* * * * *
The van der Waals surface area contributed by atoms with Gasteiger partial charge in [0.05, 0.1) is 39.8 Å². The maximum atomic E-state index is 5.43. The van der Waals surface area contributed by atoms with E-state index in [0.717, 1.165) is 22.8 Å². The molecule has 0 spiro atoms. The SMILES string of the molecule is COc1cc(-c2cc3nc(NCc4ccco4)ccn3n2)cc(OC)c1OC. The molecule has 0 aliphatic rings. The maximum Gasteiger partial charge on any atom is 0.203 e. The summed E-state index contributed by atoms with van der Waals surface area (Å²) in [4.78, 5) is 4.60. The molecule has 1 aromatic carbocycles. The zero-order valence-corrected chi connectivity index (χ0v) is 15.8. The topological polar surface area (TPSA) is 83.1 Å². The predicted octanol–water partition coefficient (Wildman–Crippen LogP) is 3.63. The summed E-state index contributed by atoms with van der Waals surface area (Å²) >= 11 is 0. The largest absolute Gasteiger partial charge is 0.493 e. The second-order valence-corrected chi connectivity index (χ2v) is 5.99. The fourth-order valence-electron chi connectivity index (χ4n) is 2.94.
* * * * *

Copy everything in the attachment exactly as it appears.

The van der Waals surface area contributed by atoms with Gasteiger partial charge in [0.05, 0.1) is 39.8 Å². The maximum atomic E-state index is 5.43. The van der Waals surface area contributed by atoms with E-state index in [0.717, 1.165) is 22.8 Å². The molecule has 0 spiro atoms. The SMILES string of the molecule is COc1cc(-c2cc3nc(NCc4ccco4)ccn3n2)cc(OC)c1OC. The molecule has 0 aliphatic rings. The maximum Gasteiger partial charge on any atom is 0.203 e. The summed E-state index contributed by atoms with van der Waals surface area (Å²) in [4.78, 5) is 4.60. The molecule has 1 aromatic carbocycles. The zero-order valence-corrected chi connectivity index (χ0v) is 15.8. The topological polar surface area (TPSA) is 83.1 Å². The predicted octanol–water partition coefficient (Wildman–Crippen LogP) is 3.63. The summed E-state index contributed by atoms with van der Waals surface area (Å²) >= 11 is 0. The largest absolute Gasteiger partial charge is 0.493 e. The second-order valence-corrected chi connectivity index (χ2v) is 5.99. The fourth-order valence-electron chi connectivity index (χ4n) is 2.94.